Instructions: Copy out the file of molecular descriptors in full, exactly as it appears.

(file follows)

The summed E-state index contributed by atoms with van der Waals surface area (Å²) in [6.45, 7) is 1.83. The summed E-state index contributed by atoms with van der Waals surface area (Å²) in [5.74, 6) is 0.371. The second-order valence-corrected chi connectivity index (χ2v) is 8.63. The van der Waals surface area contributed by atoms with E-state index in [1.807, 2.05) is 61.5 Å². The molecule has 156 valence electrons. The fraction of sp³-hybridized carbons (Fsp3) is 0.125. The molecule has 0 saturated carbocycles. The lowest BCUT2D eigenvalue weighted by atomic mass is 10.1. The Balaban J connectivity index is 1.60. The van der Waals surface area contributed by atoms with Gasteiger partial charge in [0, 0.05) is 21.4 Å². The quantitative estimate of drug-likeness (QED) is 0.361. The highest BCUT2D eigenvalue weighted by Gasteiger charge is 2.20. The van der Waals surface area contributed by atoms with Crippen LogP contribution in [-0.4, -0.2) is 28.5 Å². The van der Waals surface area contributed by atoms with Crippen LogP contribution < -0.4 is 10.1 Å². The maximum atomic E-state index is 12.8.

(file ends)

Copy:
The summed E-state index contributed by atoms with van der Waals surface area (Å²) in [6.45, 7) is 1.83. The summed E-state index contributed by atoms with van der Waals surface area (Å²) in [5.74, 6) is 0.371. The second-order valence-corrected chi connectivity index (χ2v) is 8.63. The van der Waals surface area contributed by atoms with E-state index in [1.807, 2.05) is 61.5 Å². The molecule has 156 valence electrons. The fraction of sp³-hybridized carbons (Fsp3) is 0.125. The molecule has 0 saturated carbocycles. The lowest BCUT2D eigenvalue weighted by atomic mass is 10.1. The Balaban J connectivity index is 1.60. The van der Waals surface area contributed by atoms with Gasteiger partial charge in [0, 0.05) is 21.4 Å². The quantitative estimate of drug-likeness (QED) is 0.361. The highest BCUT2D eigenvalue weighted by Gasteiger charge is 2.20. The van der Waals surface area contributed by atoms with Crippen LogP contribution in [-0.4, -0.2) is 28.5 Å². The van der Waals surface area contributed by atoms with Crippen LogP contribution < -0.4 is 10.1 Å². The maximum atomic E-state index is 12.8.